Daries of a Young Pen: Show Me How?

April 6, 2008

“Morocco is one of the most badly-scored MENA countries as far as education is concerned in terms of access, equity, efficiency, and quality” according to the World Bank’s recent MENA Development Report. The newly published report was a real earthquake for the whole country and especially for every person who is a pure fruit of this educational system, including me. I’m neither a formal institution nor a specialist on the issue, yet my 19 years spent in Moroccan schools enabled me to do an autopsy of the Moroccan educational system by asking the five classical WH questions.

What? The Moroccan Educational System is not one system but a mixture of many models. For centuries, only privileged elite could get educated. This traditional first form of education was mostly religious and the holders of this Power/Knowledge were considered a very influential class in the society and called Al Fukaha — the knowledgeable. When the French colonizing machine came to Morocco, it brought with it a whole new model of teaching based on an orientalist dichotomy. Both traditionalist and imperialist systems have one thing in common: they show you what is good and what is evil, but never dare to tell you how to make the evil become good.

Who? Many actors shaped the face of the Moroccan educational system. Hassan II is incontestably one of the characters who has left the biggest impact on the schooling system. Under the pressure of the right wing Istiqlal party, Hassan II led a huge Arabization movement in a society which speaks Darija, Amazigh, and French but not Classical Arabic, which resulted in the rise of frustrated militant minority groups from one hand and hardcore fundamentalists from the other. And during the 1970s, all the philosophy colleges were closed down — except the Rabat Philosophy College — as to counter the communist rise in the country. Therefore, additional actors were all the teachers who lacked both in resources and pedagogy to educate their pupils. In the middle of this turmoil, the actors forgot to teach the future generations how to critically think.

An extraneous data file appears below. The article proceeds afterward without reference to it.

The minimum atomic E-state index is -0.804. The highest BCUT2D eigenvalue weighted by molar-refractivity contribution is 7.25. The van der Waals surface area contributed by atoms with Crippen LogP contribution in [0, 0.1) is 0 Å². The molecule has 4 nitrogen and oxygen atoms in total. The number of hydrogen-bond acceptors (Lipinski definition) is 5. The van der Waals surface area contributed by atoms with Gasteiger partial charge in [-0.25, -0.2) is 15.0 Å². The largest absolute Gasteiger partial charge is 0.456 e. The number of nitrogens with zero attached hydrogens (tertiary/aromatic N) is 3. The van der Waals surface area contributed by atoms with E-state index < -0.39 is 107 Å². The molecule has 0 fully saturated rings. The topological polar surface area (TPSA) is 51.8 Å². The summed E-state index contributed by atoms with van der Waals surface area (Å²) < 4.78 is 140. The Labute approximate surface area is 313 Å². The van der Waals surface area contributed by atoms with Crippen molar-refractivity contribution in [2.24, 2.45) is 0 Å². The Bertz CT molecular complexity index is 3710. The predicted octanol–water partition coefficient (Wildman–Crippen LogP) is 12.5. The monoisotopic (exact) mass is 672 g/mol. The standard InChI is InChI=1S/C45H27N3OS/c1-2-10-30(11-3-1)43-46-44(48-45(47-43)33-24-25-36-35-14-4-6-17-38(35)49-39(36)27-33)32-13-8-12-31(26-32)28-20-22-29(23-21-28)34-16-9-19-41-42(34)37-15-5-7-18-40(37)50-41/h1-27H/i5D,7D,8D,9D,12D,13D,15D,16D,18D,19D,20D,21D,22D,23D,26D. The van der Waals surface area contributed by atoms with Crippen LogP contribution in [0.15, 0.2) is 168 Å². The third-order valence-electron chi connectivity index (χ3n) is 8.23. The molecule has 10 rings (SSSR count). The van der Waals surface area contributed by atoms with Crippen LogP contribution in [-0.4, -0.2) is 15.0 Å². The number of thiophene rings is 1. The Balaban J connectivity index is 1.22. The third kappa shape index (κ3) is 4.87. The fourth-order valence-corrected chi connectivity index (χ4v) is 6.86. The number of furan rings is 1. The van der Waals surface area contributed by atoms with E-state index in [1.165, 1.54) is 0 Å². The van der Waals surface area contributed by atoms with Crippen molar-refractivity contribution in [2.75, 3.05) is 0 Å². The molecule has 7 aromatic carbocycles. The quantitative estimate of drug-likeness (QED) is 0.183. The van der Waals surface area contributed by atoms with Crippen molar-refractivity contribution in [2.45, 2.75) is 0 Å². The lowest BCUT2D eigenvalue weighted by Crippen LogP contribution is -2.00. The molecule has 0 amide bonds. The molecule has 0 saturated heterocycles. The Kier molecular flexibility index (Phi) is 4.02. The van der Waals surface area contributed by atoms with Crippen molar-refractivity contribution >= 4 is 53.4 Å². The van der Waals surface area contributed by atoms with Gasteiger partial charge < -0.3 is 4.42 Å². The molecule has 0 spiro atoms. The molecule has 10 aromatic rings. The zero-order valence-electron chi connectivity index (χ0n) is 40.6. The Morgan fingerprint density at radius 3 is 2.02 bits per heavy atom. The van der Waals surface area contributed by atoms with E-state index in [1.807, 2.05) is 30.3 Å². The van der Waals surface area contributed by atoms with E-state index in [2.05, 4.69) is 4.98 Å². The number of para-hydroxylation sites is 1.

Where? Centralization is one of the characteristics of this weak Moroccan educational system. It is true that primary education became a priority during the last few years. However, secondary and higher education is still concentrated in the major cities when the majority of the population live in the rural areas. This issue along with the tribal patriarchal mentality pushes many conservative families to deprive their daughters from schooling. So far, no one is thinking how to find practical solutions to solve these problems.

When? Four years ago an ambitious educational reform started in Morocco when the Ministry of National Education and the Royal Committee on Education published a Charter on Education and Training. Since then, access and equity became the strategic priority. Illiteracy campaigns were led among the elders and the Amazigh language finally gained academic recognition. The research and national will is there, yet , nobody knows how to translate it to reality.